Eastern Progress staff editorial: Restricted access limits our learning

By Eastern Kentucky University’s Progress Staff

With today’s platforms and the overload of information available at any person’s fingertips, almost anyone can pass as a journalist and shape the news to reflect his or her own views. This creates potentially dangerous trends in how people consume their news, and most importantly, it sets low standards for how real journalists should operate. These things make it imperative for aspiring journalists to truly understand their job and how to do it effectively. This is what makes student newspapers increasingly important.

As an independent student newspaper, The Eastern Progress serves as a voice for the campus community, just as any non-collegiate newspaper serves the community it covers. Let’s also not forget that we’re students trying to learn a craft that will hopefully lead to success in an increasingly competitive field. This requires a level of cooperation with offices around campus and access to the sources we need to do good reporting. Without that, how can we learn?

This is hardly a problem unique to Eastern’s campus, but one that’s been prevelant at Western Kentucky University, University of Kentucky, and campuses nationwide.

When journalism students at Keene State College in New Hampshire asked their administration over the summer to provide them with clearer guidelines on press access, they were not granted an interview with anyone involved with the situation as “nobody could comment on the matter.” The students were instead told to email their interview questions to the president’s office and were told the president would “respond when her schedule permits.” Student papers, such as ours and Keene State’s, do not allow email interviews because it is not good interviewing or information gathering practice. Answers become scripted.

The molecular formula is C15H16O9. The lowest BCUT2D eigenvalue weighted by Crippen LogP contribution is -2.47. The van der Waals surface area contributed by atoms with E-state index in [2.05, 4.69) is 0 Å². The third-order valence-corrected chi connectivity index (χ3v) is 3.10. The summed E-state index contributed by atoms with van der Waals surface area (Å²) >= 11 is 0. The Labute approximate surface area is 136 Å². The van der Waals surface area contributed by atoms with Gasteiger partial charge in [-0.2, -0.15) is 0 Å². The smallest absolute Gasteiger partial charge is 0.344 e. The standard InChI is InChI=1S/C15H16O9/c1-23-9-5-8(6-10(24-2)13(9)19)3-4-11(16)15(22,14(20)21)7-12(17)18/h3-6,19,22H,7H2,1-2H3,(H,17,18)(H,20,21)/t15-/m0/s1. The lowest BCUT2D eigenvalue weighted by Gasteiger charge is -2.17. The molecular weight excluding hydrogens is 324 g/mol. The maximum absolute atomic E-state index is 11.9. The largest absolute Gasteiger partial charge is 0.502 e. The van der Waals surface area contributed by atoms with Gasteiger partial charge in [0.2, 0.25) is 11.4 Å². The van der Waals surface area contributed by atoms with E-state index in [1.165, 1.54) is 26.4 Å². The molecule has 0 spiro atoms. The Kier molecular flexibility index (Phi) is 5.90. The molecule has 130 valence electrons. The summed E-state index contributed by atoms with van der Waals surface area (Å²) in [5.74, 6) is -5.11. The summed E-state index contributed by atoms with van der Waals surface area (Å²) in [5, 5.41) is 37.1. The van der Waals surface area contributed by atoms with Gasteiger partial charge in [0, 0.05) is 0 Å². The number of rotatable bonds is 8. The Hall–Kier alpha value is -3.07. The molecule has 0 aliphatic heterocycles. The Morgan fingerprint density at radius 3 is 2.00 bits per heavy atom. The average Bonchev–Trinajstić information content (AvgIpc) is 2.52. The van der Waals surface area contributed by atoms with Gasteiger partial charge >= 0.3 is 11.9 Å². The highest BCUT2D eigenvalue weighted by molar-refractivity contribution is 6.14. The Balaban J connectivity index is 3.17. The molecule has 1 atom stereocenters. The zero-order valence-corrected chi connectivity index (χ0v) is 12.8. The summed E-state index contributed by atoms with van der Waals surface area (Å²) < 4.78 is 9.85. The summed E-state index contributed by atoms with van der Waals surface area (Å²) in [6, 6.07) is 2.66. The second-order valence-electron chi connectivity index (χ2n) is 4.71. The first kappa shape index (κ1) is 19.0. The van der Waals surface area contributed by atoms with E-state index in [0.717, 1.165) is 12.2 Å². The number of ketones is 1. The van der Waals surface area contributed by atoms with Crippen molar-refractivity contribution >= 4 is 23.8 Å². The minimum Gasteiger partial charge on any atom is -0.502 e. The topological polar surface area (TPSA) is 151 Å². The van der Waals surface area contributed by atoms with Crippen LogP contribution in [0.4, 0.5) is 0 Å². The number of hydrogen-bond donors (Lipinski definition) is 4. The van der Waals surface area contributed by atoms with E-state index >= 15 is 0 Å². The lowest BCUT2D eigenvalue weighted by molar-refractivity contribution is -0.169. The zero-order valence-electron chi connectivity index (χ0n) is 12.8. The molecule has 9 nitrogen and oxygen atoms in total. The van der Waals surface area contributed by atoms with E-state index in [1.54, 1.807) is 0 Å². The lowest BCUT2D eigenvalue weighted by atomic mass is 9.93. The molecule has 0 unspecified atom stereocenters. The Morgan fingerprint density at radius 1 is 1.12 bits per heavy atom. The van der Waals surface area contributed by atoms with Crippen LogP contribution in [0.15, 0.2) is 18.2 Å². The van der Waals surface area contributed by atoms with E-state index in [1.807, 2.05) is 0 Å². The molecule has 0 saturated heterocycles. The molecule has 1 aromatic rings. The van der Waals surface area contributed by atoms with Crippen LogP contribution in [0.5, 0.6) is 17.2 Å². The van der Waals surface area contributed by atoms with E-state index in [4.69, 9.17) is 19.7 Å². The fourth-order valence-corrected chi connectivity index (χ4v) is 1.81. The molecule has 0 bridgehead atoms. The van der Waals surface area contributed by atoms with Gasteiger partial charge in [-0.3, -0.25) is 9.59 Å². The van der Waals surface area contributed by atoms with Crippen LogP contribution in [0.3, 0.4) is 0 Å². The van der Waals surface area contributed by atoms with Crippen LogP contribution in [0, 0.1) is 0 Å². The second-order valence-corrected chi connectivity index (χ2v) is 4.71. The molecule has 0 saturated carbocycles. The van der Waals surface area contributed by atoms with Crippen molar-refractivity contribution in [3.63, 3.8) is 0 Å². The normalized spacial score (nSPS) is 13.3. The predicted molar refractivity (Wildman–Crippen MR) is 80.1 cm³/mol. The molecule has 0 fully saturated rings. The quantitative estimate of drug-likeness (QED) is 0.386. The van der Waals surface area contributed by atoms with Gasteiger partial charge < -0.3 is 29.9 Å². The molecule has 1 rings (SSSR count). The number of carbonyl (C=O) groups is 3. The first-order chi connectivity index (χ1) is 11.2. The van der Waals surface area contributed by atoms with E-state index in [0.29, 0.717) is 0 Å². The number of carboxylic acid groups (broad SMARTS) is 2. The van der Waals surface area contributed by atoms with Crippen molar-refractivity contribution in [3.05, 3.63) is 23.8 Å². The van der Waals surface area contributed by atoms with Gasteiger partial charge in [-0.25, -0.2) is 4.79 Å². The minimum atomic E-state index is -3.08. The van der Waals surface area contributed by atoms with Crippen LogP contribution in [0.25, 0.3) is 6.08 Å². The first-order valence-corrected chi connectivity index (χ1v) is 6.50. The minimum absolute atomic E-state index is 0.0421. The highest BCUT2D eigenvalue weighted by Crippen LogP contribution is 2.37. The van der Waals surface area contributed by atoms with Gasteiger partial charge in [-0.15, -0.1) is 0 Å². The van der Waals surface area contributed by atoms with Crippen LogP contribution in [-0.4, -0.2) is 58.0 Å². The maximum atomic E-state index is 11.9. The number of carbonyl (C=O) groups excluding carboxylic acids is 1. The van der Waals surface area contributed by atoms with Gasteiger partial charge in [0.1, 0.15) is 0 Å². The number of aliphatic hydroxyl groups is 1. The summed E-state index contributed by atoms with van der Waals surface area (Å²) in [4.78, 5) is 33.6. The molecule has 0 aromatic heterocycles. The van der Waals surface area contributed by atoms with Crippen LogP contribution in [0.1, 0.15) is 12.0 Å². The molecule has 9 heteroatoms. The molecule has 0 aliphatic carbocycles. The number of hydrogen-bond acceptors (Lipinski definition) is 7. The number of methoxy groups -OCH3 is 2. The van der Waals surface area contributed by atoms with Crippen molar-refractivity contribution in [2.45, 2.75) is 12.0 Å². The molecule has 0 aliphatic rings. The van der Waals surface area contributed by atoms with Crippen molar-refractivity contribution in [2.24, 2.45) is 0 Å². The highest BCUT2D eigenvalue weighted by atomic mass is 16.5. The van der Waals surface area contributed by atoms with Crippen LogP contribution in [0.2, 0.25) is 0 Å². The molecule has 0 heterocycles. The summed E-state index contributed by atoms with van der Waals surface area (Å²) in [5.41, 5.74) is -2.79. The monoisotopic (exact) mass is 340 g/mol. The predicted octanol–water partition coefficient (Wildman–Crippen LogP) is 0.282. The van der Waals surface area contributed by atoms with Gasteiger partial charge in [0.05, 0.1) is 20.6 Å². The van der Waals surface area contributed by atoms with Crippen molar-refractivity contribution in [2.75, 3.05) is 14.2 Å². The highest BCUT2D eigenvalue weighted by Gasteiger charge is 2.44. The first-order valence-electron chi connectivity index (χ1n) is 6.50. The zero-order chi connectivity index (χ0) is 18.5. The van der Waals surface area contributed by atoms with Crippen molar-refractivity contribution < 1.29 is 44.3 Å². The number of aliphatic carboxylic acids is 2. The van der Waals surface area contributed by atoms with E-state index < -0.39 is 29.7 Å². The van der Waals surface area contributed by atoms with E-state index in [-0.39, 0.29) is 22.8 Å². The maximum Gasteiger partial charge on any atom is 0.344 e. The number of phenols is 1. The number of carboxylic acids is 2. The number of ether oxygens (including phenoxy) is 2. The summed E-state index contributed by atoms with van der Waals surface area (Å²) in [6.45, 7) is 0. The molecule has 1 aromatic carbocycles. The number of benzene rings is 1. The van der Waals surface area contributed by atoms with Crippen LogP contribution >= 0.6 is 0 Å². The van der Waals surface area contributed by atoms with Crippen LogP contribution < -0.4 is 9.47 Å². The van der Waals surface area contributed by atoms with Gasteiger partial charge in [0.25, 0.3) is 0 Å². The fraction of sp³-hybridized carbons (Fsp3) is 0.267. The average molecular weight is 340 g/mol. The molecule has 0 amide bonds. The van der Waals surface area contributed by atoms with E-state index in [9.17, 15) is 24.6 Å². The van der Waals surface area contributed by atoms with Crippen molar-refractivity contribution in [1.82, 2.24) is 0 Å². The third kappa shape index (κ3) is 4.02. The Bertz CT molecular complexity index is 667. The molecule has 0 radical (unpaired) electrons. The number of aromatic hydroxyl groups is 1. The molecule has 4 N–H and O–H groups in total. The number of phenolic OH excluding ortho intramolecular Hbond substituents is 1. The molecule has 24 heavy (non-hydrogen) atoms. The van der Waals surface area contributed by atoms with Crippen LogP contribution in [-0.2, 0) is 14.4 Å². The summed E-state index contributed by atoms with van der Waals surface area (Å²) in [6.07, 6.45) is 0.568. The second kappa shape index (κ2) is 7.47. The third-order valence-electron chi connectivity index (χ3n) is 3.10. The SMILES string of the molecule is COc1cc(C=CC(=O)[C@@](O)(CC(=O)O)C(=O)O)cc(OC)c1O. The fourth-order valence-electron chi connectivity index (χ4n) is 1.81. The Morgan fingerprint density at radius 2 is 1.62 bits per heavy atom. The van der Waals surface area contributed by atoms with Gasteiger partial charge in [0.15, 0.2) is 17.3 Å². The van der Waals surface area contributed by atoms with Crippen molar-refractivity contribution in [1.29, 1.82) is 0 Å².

We’re experiencing similar issues here at the Progress. Some personnel have denied us interviews while others insist on exchanges over email. This has prompted an intervention from university brand management officials to regulate how we gain information and serve as middlemen in the interviewing process.

This has extended beyond the Progress. Department of Communication students who are pursuing stories for class, outside of the the Progress, have felt the effects of university personnel’s apprehension to go on record. Numerous students have been rerouted, declined and offered unacceptable methods in getting interviews and information for stories on important matters like parking or budget cuts. Their opportunities for learning are being stunted, and their first experiences as reporters are discouraging rather than exciting. By avoiding cooperation with students, university employees are failing to uphold the purpose of the university itself: to educate.

We’re not asking for special favors, and we’re not asking EKU administrators to make our lives easier. We know what we signed up for, and we enjoy the work it demands. We’re only writing this to ask for clarity and cooperation in regards to how we can go about interviewing university employees.

The Progress is going to continue to serve the student community and inform them on what is happening on campus. In the process, we’ll continue to learn and work towards being good journalists.

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